Parsnips — sweet, citrusy, spicy, and starchy — make a crazy-good latke. What? You thought latkes were only made from potatoes and only for Hanukkah? Let me explain.
The History of Latkes
Latkes — typically potato pancakes — are a traditional European side dish that the local Jewish (Ashkenazic) population adopted long ago as their Hanukkah treat. The potato's not the key here; it's the oil, which reminds us of the mythical bit of oil that miraculously kept the temple lamp lit for eight days after the victory of Judah and his band of Maccabees over Syrian-Greek rule.
Until recently, I’ve been firmly of the potato-latke persuasion, but then those velvety winter parsnips at the farmers market started calling my name. Their naturally complex flavors produce a sophisticated pancake, especially when finished with a squeeze of lemon to play up the root vegetable's citrus notes. And, heretical as this may sound, I think their sweetness makes them an even better partner than potatoes to the customary applesauce accompaniment. They’re pretty terrific with crème fraîche, too.
How Parsnip Latkes Are Different from Potato Latkes
The main difference when using parsnips for latkes is that they don’t contain as much water as potatoes. Buy the juiciest-looking medium-sized parsnips you can (avoid those with cracks), but even the best ones may have large, woody cores. I’ve given a range for the number of eggs and amount of flour and baking powder in the recipe. Start by adding the lesser amount, and add the rest if the mixture looks very dry (it won’t hold together in the pan).
Tips for Frying Latkes
I may have become more broad-minded in my choice of roots, but I never waver from the holy trinity of great latkes: Make them very thin so they cook all the way through before the outside burns (and I do mean thin — one tablespoon of latke batter flattened with a spoon makes a three- to four-inch pancake); don’t use too much oil (not more than 1/4 inch at a time, so you pan-fry instead of deep-fry); and keep the oil hot enough, over medium heat, so the batter sizzles on contact.
Whether or not you celebrate Hanukkah, the Festival of Lights, enjoy parsnip latkes throughout the winter and spring, when the roots are at their sweetest. Parsnip latkes are delicious with roasted or braised meats and poultry, and are exciting enough to make a compelling meatless center of the plate.
This recipe is adapted from the traditional one my family has been using for three generations, inspired by the one in Sara Kasden’s hilarious 1956 cookbook, Love and Knishes. Best of all, the recipe is easily doubled or tripled. Because who can eat just one latke?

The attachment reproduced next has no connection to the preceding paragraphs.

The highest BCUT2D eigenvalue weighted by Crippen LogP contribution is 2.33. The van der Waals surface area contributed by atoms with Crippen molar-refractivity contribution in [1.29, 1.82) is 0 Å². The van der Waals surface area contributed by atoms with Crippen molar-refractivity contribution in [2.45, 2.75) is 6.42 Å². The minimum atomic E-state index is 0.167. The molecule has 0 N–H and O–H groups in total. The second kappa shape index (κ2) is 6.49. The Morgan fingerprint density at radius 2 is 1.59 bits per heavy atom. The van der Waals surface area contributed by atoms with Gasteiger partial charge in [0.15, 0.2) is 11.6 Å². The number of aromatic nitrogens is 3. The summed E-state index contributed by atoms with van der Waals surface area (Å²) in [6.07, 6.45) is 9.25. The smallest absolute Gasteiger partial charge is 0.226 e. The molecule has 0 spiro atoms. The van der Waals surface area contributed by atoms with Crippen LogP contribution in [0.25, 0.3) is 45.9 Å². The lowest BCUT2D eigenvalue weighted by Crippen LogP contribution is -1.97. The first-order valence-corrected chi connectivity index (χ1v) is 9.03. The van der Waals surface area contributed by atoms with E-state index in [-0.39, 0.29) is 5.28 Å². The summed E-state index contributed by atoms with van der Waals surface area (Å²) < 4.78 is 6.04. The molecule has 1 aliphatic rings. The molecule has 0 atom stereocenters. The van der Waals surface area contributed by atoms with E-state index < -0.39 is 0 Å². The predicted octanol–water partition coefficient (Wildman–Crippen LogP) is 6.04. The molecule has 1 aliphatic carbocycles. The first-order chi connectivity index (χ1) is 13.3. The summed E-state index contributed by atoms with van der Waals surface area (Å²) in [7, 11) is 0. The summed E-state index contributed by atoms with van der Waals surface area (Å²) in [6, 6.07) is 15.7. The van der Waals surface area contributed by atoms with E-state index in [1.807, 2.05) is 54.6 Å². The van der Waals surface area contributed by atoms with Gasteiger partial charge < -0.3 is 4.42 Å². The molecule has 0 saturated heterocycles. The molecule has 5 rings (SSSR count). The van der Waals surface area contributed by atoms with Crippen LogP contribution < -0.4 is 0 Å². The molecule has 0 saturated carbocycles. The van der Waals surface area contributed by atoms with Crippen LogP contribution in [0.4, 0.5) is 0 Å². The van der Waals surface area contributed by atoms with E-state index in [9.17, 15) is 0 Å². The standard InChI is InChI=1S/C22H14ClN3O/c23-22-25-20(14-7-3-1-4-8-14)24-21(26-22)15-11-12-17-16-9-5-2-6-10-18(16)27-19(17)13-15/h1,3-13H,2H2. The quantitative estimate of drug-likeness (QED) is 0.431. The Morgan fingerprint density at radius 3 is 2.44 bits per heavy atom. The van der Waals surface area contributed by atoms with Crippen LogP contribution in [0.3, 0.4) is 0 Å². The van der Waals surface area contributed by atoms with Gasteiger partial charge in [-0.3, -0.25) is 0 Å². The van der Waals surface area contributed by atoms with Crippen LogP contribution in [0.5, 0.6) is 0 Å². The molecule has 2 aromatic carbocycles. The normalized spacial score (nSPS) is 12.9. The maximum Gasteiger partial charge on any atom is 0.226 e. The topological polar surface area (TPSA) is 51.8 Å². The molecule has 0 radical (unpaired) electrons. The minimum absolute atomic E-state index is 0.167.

This is a really great twist on traditional potato latkes. Underrated parsnips get their turn in the spotlight and yield sweet, tasty results. Parsnips don't have as much starch as potatoes, so it's nice that you can skip the step of squeezing any excess liquid out. Using the food processor to grate the parsnip and onions made getting the batter together a cinch.
- Christine, December 2015
Makes 24 latkes, serves 6
2 pounds (900 grams) medium to large parsnips, peeled
1 small onion
2 to 4 heaping tablespoons unbleached all-purpose flour or potato starch
1 teaspoon kosher salt
1/2 teaspoon baking powder
Freshly ground white pepper
2 to 4 large eggs, lightly beaten
Mild oil with a medium-high smoke point, such as grapeseed, sunflower, or avocado, for pan-frying
Coarse finishing salt, such as Maldon sea salt
Optional accompaniments: applesauce, roasted smashed apples and pears and/or crème fraîche
Using the large holes of a box grater or a food processor fitted with the grating disk, grate the parsnips. You should have about 5 cups (730 grams). The parsnips may discolor slightly as they stand, but don’t worry. Grate the onion on the large holes of the box grater or fit the processor with the metal S blade and grate. It should look like pulp; mince or discard any large onion pieces.
In a large bowl, stir together parsnips, onion, 2 heaping tablespoons flour, salt, 1/2 teaspoon baking powder, and a few grinds of pepper. Stir in 2 eggs. If the mixture seems dry, add the remaining flour, baking powder, and eggs.
Line 2 or 3 sheet pans with paper towels. Place the prepared pans, the latke batter, a large spoon, and a spatula near the stove. Heat 1 or 2 large skillets over medium heat. Generously film the skillet(s) with oil (not more than 1/4-inch/6 millimeters deep). When the oil is shimmering and a tiny bit of batter sizzles on contact, start spooning in the latke batter, making sure to add both solids and liquid. Using the back of the spoon, flatten each spoonful into a circle 3 to 4 inches (7.5 to 10 centimeters) in diameter. Do not crowd the latkes in the pan. You'll get 4 or 5 latkes in a 12-inch (30.5-centimeter) skillet.
Cook the latkes, flipping them once, until golden on both sides, 5 to 6 minutes total. Transfer the latkes to a prepared baking sheet. Cook the remaining batter in the same way, stirring the batter before adding more to the pan and adding oil as needed at the edge of the pan.
Arrange the latkes on a warmed platter, sprinkle with finishing salt, and add a squeeze of lemon over all. Serve with applesauce, roasted fruit, or crème fraîche as desired.
Reprinted with permission from The Seasonal Jewish Kitchen by Amelia Saltsman, copyright (c) 2015. Published by Sterling Epicure, an imprint of Sterling Publishing Co., Inc.
Find Amelia’s Book:
(Image credits: Melissa Ryan; Staci Valentine)